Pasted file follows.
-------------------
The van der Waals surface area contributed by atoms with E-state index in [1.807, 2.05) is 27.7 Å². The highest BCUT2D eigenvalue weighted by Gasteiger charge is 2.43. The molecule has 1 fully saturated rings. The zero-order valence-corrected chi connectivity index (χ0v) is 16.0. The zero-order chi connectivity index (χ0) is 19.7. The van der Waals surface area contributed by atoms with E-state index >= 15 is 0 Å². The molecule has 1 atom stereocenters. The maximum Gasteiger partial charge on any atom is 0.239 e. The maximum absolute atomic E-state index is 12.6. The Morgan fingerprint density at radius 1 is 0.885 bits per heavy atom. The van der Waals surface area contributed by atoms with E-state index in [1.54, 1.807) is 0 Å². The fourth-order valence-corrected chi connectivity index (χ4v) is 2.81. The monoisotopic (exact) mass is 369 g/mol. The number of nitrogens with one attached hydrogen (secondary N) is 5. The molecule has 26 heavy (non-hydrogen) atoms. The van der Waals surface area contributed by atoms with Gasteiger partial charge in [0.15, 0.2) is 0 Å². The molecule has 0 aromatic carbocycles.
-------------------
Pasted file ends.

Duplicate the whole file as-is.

The van der Waals surface area contributed by atoms with E-state index in [1.807, 2.05) is 27.7 Å². The highest BCUT2D eigenvalue weighted by Gasteiger charge is 2.43. The molecule has 1 fully saturated rings. The zero-order valence-corrected chi connectivity index (χ0v) is 16.0. The zero-order chi connectivity index (χ0) is 19.7. The van der Waals surface area contributed by atoms with E-state index >= 15 is 0 Å². The molecule has 1 atom stereocenters. The maximum Gasteiger partial charge on any atom is 0.239 e. The maximum absolute atomic E-state index is 12.6. The Morgan fingerprint density at radius 1 is 0.885 bits per heavy atom. The van der Waals surface area contributed by atoms with E-state index in [1.54, 1.807) is 0 Å². The fourth-order valence-corrected chi connectivity index (χ4v) is 2.81. The monoisotopic (exact) mass is 369 g/mol. The number of nitrogens with one attached hydrogen (secondary N) is 5. The molecule has 26 heavy (non-hydrogen) atoms. The van der Waals surface area contributed by atoms with Gasteiger partial charge in [0.15, 0.2) is 0 Å². The molecule has 0 aromatic carbocycles.